Rhode Island’s average hotel occupancy rate for May increased 4.7 percent over last May, exceeding the 3.6 percent rate for New England, and tourism experts say new and trusted marketing strategies, and pent-up demand are the reason.
The yearning to bust out of the trappings of a long winter may have been the biggest single factor buoying state numbers culled from the Smith Travel Research report for May, according to Evan Smith, Discover Newport president and CEO.
“[At] weekly staff meetings, everybody talks about feedback from an ad, what’s trending, [but] that was the one that was jumping out week after week: It wasn’t about any specific promotion or any specific thing,” Smith said.
At the Ocean House in Westerly, occupancy increased 12.3 percent to 62.1 percent this past May from 55.3 percent last May, said Daniel A. Hostettler, president and managing director of Ocean House Management LLC. Bookings for corporate groups and last-minute bookings within 30 days of May accounted for the increase, he said – likely spurred by the pent-up demand others are citing.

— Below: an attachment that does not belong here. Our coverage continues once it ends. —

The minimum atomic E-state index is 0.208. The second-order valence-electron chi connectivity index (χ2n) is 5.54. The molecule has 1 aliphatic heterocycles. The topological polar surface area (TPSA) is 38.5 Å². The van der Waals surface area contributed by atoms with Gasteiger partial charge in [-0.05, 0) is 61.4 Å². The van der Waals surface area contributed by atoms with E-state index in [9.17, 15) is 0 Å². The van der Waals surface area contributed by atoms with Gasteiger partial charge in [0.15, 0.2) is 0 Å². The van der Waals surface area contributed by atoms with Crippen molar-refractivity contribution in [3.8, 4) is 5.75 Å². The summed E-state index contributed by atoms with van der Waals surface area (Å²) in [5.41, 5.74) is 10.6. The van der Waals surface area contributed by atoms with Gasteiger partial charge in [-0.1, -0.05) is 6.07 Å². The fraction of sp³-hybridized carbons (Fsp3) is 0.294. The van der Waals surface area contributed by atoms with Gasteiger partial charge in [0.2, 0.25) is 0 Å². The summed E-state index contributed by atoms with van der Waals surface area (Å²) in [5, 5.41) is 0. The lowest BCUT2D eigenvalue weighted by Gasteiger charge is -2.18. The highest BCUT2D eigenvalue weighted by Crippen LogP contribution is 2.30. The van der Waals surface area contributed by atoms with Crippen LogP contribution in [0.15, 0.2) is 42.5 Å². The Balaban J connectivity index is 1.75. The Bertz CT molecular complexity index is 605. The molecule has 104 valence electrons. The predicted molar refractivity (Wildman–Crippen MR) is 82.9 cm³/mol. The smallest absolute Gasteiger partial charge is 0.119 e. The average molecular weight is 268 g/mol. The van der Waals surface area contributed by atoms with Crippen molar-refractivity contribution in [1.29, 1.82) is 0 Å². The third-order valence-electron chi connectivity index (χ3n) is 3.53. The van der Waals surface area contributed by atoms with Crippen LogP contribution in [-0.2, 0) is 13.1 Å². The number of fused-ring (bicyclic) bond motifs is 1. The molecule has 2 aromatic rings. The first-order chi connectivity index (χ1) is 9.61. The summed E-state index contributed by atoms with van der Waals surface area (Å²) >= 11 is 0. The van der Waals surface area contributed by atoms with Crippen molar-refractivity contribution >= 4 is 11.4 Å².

Mark Brodeur, director of tourism for the R.I. Commerce Corporation, noted that integrated marketing strategies across regions, ad placement in travel magazines and articles in prominent news publications have helped push hotel occupancy increases of 2 percent or more in past years, even during the recession, and seem to be working even better lately.
May’s increase, while below the national average of 4.9 percent, was a healthy kickoff to the tourist season, which stretches through October, Brodeur said.
Between January and May, Rhode Island hosted 28 writers from organizations ranging from the USA Today to Yankee Magazine, with about eight here in May. The tourism division arranges these visits, coordinating with the tourism councils in the state, which cost up to $5,000 in staff time to set up, while meals and rooms are compensated for by the hotels or venues, Brodeur said.
Warwick, home of T.F. Green Airport, saw a 6.9 percent occupancy increase for its 16 hotels, from 69.4 percent in May 2013 to 74.3 percent this past May. A new 15-second television ad that aired in Massachusetts and Connecticut and was cross promoted with a Facebook contest made a noticeable impact, said Karen Jedson, the city’s director of the Department of Tourism, Culture and Development.